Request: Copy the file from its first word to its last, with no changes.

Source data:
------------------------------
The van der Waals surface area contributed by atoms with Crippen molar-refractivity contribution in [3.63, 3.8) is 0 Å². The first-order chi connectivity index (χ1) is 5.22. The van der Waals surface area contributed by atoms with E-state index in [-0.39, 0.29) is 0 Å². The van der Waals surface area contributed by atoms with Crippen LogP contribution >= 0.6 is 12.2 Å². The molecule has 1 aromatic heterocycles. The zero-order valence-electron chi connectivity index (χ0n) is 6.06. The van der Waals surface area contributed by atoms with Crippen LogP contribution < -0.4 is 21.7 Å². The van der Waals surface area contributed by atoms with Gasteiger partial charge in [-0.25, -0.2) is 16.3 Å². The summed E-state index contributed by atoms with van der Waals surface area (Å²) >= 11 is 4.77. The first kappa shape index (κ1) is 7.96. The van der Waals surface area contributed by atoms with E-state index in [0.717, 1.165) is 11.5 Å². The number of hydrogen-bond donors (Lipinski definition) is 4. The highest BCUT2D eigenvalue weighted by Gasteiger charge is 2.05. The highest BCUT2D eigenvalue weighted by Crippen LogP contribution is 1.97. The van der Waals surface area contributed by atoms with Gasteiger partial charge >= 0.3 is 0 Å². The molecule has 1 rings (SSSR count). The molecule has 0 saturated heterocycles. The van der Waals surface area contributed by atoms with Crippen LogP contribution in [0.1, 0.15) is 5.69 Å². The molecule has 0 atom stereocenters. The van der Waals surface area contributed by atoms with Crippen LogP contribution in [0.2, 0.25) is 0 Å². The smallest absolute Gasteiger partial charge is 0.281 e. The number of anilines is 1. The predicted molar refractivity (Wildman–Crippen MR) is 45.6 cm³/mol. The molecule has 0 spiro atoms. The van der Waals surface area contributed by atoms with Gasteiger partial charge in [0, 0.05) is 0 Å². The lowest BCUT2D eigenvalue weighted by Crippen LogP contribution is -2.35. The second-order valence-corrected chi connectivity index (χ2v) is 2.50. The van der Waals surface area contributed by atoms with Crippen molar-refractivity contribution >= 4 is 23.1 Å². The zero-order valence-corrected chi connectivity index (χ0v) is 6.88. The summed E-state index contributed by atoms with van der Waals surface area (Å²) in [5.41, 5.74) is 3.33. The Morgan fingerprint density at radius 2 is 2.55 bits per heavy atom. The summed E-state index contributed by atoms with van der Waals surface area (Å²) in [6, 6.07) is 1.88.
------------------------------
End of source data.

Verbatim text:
The van der Waals surface area contributed by atoms with Crippen molar-refractivity contribution in [3.63, 3.8) is 0 Å². The first-order chi connectivity index (χ1) is 5.22. The van der Waals surface area contributed by atoms with E-state index in [-0.39, 0.29) is 0 Å². The van der Waals surface area contributed by atoms with Crippen LogP contribution >= 0.6 is 12.2 Å². The molecule has 1 aromatic heterocycles. The zero-order valence-electron chi connectivity index (χ0n) is 6.06. The van der Waals surface area contributed by atoms with Crippen LogP contribution < -0.4 is 21.7 Å². The van der Waals surface area contributed by atoms with Gasteiger partial charge in [-0.25, -0.2) is 16.3 Å². The summed E-state index contributed by atoms with van der Waals surface area (Å²) >= 11 is 4.77. The first kappa shape index (κ1) is 7.96. The van der Waals surface area contributed by atoms with E-state index in [0.717, 1.165) is 11.5 Å². The number of hydrogen-bond donors (Lipinski definition) is 4. The highest BCUT2D eigenvalue weighted by Gasteiger charge is 2.05. The highest BCUT2D eigenvalue weighted by Crippen LogP contribution is 1.97. The van der Waals surface area contributed by atoms with Gasteiger partial charge >= 0.3 is 0 Å². The molecule has 1 rings (SSSR count). The molecule has 0 saturated heterocycles. The van der Waals surface area contributed by atoms with Crippen LogP contribution in [0.1, 0.15) is 5.69 Å². The molecule has 0 atom stereocenters. The van der Waals surface area contributed by atoms with Crippen LogP contribution in [0.2, 0.25) is 0 Å². The smallest absolute Gasteiger partial charge is 0.281 e. The number of anilines is 1. The predicted molar refractivity (Wildman–Crippen MR) is 45.6 cm³/mol. The molecule has 0 spiro atoms. The van der Waals surface area contributed by atoms with Gasteiger partial charge in [0, 0.05) is 0 Å². The lowest BCUT2D eigenvalue weighted by Crippen LogP contribution is -2.35. The second-order valence-corrected chi connectivity index (χ2v) is 2.50. The van der Waals surface area contributed by atoms with Crippen molar-refractivity contribution >= 4 is 23.1 Å². The zero-order valence-corrected chi connectivity index (χ0v) is 6.88. The summed E-state index contributed by atoms with van der Waals surface area (Å²) in [5.41, 5.74) is 3.33. The Morgan fingerprint density at radius 2 is 2.55 bits per heavy atom. The summed E-state index contributed by atoms with van der Waals surface area (Å²) in [6, 6.07) is 1.88.